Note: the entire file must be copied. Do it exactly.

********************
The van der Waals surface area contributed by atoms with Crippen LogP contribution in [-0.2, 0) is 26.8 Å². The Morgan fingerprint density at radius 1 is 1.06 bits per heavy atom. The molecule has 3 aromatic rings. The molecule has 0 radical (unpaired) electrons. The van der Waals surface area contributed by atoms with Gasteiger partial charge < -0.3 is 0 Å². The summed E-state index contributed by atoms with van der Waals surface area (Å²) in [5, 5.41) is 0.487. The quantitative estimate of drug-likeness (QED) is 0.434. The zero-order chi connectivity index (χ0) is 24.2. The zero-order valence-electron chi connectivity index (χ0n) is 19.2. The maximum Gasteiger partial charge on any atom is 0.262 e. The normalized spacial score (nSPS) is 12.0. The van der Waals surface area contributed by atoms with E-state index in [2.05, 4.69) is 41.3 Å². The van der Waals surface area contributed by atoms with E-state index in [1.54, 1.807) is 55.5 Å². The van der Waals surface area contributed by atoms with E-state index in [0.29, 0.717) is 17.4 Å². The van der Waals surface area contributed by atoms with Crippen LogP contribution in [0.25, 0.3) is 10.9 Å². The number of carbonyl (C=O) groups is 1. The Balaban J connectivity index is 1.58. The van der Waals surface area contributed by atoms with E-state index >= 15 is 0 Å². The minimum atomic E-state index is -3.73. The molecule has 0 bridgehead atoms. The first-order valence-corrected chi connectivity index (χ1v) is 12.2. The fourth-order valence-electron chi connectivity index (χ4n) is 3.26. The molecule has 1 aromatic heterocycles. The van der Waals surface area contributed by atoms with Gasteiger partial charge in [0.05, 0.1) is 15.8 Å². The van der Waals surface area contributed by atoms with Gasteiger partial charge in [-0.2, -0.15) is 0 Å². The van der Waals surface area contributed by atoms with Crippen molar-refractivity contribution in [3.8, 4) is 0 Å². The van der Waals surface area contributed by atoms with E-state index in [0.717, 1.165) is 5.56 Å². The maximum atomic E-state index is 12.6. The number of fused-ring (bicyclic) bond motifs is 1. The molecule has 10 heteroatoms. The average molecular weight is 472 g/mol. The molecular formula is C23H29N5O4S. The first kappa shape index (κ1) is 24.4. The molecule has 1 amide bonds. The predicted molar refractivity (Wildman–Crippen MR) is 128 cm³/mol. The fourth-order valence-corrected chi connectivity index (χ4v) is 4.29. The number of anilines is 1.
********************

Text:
The van der Waals surface area contributed by atoms with Crippen LogP contribution in [-0.2, 0) is 26.8 Å². The Morgan fingerprint density at radius 1 is 1.06 bits per heavy atom. The molecule has 3 aromatic rings. The molecule has 0 radical (unpaired) electrons. The van der Waals surface area contributed by atoms with Gasteiger partial charge < -0.3 is 0 Å². The summed E-state index contributed by atoms with van der Waals surface area (Å²) in [5, 5.41) is 0.487. The quantitative estimate of drug-likeness (QED) is 0.434. The zero-order chi connectivity index (χ0) is 24.2. The zero-order valence-electron chi connectivity index (χ0n) is 19.2. The maximum Gasteiger partial charge on any atom is 0.262 e. The normalized spacial score (nSPS) is 12.0. The van der Waals surface area contributed by atoms with E-state index in [2.05, 4.69) is 41.3 Å². The van der Waals surface area contributed by atoms with E-state index in [1.54, 1.807) is 55.5 Å². The van der Waals surface area contributed by atoms with E-state index in [0.29, 0.717) is 17.4 Å². The van der Waals surface area contributed by atoms with Crippen LogP contribution in [0.25, 0.3) is 10.9 Å². The number of carbonyl (C=O) groups is 1. The Balaban J connectivity index is 1.58. The van der Waals surface area contributed by atoms with E-state index >= 15 is 0 Å². The minimum atomic E-state index is -3.73. The molecule has 0 bridgehead atoms. The first-order valence-corrected chi connectivity index (χ1v) is 12.2. The fourth-order valence-electron chi connectivity index (χ4n) is 3.26. The molecule has 1 aromatic heterocycles. The van der Waals surface area contributed by atoms with Gasteiger partial charge in [0.05, 0.1) is 15.8 Å². The van der Waals surface area contributed by atoms with Gasteiger partial charge in [-0.2, -0.15) is 0 Å². The van der Waals surface area contributed by atoms with Crippen molar-refractivity contribution in [3.8, 4) is 0 Å². The van der Waals surface area contributed by atoms with E-state index in [0.717, 1.165) is 5.56 Å². The maximum atomic E-state index is 12.6. The number of fused-ring (bicyclic) bond motifs is 1. The molecule has 10 heteroatoms. The average molecular weight is 472 g/mol. The molecular formula is C23H29N5O4S. The first kappa shape index (κ1) is 24.4. The molecule has 1 amide bonds. The predicted molar refractivity (Wildman–Crippen MR) is 128 cm³/mol. The fourth-order valence-corrected chi connectivity index (χ4v) is 4.29. The number of anilines is 1.